I've been thinking about what one of my painting teachers said about how representational art has been reviving. He said part of the reason why representational art is coming back to the fine art scene also has to do with the rise of the entertainment industry. A lot games and movie industries require realism and traditional skills to create a vision for it, so it has created a demand for artist who have traditional drawing and painting skills. Of course representational art has still existed in other fields like illustration, comic book art, and the classical realist movement, preserving some of the craft of drawing and painting since the old masters, but I don't think it created as much as an impact as the entertainment boom. It's too much of a coincidence that the rise of classical ateliers, academies and art schools started along with the rise of the entertainment industry. I mean it would make sense if games and movies want to improve their graphics with realism as a demand, and schools that teach artist with traditional skills to supply them.
I've also wondered why no art historian would ever mention the connections between the influences of the old masters on illustration and concept art. I know in illustration and concept art we owe a lot of our knowledge to the old masters from learning how to draw to composing. In a lot of art history books, the history of fine art has been the lineage of the old masters to the abstract conceptual artists of the present. Hardly any art historian would ever mention how commercial artists still preserve representational drawing and painting.
Great artists and architects, eg. Leonardo, Bernini and Palladio, had also had a sideline in set design for plays and pageants, so there was always a strong link between the visual arts and popular entertainment. The demise of grand history/mythology/religious painting in art (gladiators and knights, saints and prophets, and heroes and heroines) rather coincides with the rise of Hollywood, where these scenes became stapel. The movie business is in many sense a truer inheritor of the great western artistic tradition than the modern art scene. Many art historians are biased and conditioned in favour of 'modernism', so they are blind to the obvious.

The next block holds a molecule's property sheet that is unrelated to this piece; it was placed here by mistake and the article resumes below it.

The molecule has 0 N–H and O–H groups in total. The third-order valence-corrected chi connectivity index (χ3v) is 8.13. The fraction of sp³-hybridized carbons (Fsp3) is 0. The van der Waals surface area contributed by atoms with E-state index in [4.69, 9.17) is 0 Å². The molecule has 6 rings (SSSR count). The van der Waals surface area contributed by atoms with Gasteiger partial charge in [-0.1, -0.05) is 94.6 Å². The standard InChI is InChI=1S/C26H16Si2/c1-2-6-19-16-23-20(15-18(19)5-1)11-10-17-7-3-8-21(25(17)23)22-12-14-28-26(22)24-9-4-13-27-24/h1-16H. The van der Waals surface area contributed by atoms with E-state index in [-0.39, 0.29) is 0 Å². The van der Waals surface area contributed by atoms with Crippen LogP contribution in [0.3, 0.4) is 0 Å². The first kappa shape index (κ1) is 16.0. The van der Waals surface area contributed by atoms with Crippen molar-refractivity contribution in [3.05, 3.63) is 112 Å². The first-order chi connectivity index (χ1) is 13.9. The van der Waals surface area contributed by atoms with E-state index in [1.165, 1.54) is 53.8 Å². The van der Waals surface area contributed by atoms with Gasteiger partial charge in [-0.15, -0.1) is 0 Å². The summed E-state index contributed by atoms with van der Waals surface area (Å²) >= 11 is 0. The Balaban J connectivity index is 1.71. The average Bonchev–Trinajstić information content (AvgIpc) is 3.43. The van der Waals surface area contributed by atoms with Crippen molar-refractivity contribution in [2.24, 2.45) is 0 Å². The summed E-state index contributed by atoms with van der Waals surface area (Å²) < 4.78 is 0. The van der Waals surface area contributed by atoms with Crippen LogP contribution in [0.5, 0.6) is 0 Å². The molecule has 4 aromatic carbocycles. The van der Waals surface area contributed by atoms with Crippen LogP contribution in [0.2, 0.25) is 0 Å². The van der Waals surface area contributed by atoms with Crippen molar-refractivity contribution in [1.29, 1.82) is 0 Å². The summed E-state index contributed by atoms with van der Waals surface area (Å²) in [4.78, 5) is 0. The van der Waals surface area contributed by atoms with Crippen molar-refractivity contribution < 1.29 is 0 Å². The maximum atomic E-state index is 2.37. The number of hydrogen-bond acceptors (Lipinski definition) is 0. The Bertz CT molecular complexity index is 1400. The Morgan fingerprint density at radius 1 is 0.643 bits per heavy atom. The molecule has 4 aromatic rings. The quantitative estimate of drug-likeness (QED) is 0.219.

Last edited by dashinvaine; September 22nd, 2009 at 09:26 AM.
There is also a pendulum effect, how do you distinguish yourself from dada´sm, cubism, abstracts and paint splashing? By doing stuff others can't or won't do: figurative images. The good side is, it's easily accessible to the public (unlike, say, performance art or steak dresses.) Just like dada´sm. cubism and paint splashing was a way to distinguish oneself when figurative work was all the rage!
I wonder if there would be any art historian who would actually write a book about the influences of the old masters on illustration and concept art?
I don't think realism ever went away, only that it was not in vogue in fine art. As a consequence it was harder for artists who had fine art aspirations to find schools that taught it.
I think possibly more than the entertainment industry, maybe it was the birth of the internet making it easier for people to rediscover art that focused on more realism, and a growing community that is less influenced by fine art institutions, and more on what actually speaks to them.
Maybe the entertainment industry made it profitable again for art schools to teach realism, but I think it is the internet giving people choices again that has reawakened the desire for traditional realism.